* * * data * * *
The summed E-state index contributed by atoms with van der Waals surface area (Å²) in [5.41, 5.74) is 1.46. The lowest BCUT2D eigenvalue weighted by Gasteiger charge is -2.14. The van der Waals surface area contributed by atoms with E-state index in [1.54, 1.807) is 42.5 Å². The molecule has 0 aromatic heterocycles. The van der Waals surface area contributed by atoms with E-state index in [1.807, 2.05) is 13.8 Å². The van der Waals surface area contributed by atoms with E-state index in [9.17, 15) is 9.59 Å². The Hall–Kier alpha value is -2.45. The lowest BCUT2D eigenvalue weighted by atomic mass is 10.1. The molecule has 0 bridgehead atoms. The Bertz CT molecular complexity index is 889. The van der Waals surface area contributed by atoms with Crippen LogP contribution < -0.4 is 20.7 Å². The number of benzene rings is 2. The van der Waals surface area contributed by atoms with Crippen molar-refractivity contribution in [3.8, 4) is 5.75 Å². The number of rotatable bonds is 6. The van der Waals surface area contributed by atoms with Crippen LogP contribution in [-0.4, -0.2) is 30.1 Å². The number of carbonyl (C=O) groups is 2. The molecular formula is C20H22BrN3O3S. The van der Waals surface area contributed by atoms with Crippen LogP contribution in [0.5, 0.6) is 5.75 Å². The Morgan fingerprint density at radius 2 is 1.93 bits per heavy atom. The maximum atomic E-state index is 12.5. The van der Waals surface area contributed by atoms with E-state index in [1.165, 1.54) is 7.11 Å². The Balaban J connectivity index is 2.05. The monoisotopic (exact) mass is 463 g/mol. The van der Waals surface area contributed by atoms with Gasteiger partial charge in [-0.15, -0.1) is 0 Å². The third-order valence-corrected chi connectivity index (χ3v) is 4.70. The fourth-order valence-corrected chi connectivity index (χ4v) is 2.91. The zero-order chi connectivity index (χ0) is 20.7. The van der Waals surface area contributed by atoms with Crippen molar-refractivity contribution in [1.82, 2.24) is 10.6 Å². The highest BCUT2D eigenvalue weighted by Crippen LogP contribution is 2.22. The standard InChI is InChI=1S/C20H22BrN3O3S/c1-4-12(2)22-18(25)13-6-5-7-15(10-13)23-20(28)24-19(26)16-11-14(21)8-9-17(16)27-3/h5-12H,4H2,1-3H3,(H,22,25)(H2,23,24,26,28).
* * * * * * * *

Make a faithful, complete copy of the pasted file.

The summed E-state index contributed by atoms with van der Waals surface area (Å²) in [5.41, 5.74) is 1.46. The lowest BCUT2D eigenvalue weighted by Gasteiger charge is -2.14. The van der Waals surface area contributed by atoms with E-state index in [1.54, 1.807) is 42.5 Å². The molecule has 0 aromatic heterocycles. The van der Waals surface area contributed by atoms with E-state index in [1.807, 2.05) is 13.8 Å². The van der Waals surface area contributed by atoms with E-state index in [9.17, 15) is 9.59 Å². The Hall–Kier alpha value is -2.45. The lowest BCUT2D eigenvalue weighted by atomic mass is 10.1. The molecule has 0 bridgehead atoms. The Bertz CT molecular complexity index is 889. The van der Waals surface area contributed by atoms with Crippen LogP contribution < -0.4 is 20.7 Å². The number of benzene rings is 2. The van der Waals surface area contributed by atoms with Crippen molar-refractivity contribution in [3.8, 4) is 5.75 Å². The number of rotatable bonds is 6. The van der Waals surface area contributed by atoms with Crippen LogP contribution in [-0.4, -0.2) is 30.1 Å². The number of carbonyl (C=O) groups is 2. The molecular formula is C20H22BrN3O3S. The van der Waals surface area contributed by atoms with Crippen LogP contribution in [0.5, 0.6) is 5.75 Å². The Morgan fingerprint density at radius 2 is 1.93 bits per heavy atom. The maximum atomic E-state index is 12.5. The van der Waals surface area contributed by atoms with E-state index in [1.165, 1.54) is 7.11 Å². The Balaban J connectivity index is 2.05. The monoisotopic (exact) mass is 463 g/mol. The van der Waals surface area contributed by atoms with Gasteiger partial charge in [-0.15, -0.1) is 0 Å². The third-order valence-corrected chi connectivity index (χ3v) is 4.70. The fourth-order valence-corrected chi connectivity index (χ4v) is 2.91. The zero-order chi connectivity index (χ0) is 20.7. The van der Waals surface area contributed by atoms with Crippen molar-refractivity contribution in [1.82, 2.24) is 10.6 Å². The highest BCUT2D eigenvalue weighted by Crippen LogP contribution is 2.22. The standard InChI is InChI=1S/C20H22BrN3O3S/c1-4-12(2)22-18(25)13-6-5-7-15(10-13)23-20(28)24-19(26)16-11-14(21)8-9-17(16)27-3/h5-12H,4H2,1-3H3,(H,22,25)(H2,23,24,26,28).